How we see the world, the way we connect with and understand our emotions, even what we do, is influenced by the surroundings we interact with in our everyday lives. As designers, we aim to cultivate positive connections between the environment and user through placemaking – by clarifying identity, fostering well-being and sharing stories.
When successful, placemaking, results in an environment where the user feels delight, community and belonging, yet placemaking as a concept has proven difficult to pin-down and apply. How can we truly know and understand the effect design will have on the user and more accurately achieve the intended aims of successful placemaking?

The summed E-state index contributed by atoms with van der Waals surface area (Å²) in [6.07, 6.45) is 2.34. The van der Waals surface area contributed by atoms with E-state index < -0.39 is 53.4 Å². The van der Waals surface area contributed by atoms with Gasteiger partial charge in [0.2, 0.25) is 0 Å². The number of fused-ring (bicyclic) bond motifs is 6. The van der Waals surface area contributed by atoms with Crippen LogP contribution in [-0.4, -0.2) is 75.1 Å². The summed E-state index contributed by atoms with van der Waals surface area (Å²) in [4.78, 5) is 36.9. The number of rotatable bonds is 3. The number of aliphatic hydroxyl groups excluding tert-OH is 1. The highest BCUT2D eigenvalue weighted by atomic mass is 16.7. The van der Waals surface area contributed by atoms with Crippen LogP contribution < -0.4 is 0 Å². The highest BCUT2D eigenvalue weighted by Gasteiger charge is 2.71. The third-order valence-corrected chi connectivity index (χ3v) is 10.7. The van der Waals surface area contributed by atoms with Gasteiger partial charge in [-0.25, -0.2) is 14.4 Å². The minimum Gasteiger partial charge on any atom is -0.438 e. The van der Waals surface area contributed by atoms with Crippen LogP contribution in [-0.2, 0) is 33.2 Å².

In the session for the Australian Institute of Architects, 'Placemaking: At The Intersection Of Human Well-being And Cognitive Neuroscience' highlights Entro's design process, from considering the principles of the WELL Standard to how cognitive neuroscience provides important insights into human experience, and finally how we validate our work by utilizing a number of emerging technologies.
While the WELL Standard and cognitive neuroscience tell us how human experience is shaped by design, emerging technologies, such as computer vision and machine learning help us mediate the relationship between environment and person. By viewing placemaking through the spotlight of the WELL standard and narrowing our focus using cognitive neuroscience, this presentation examined how to more completely and precisely celebrate culture and place, foster human delight and encourage positive behaviours.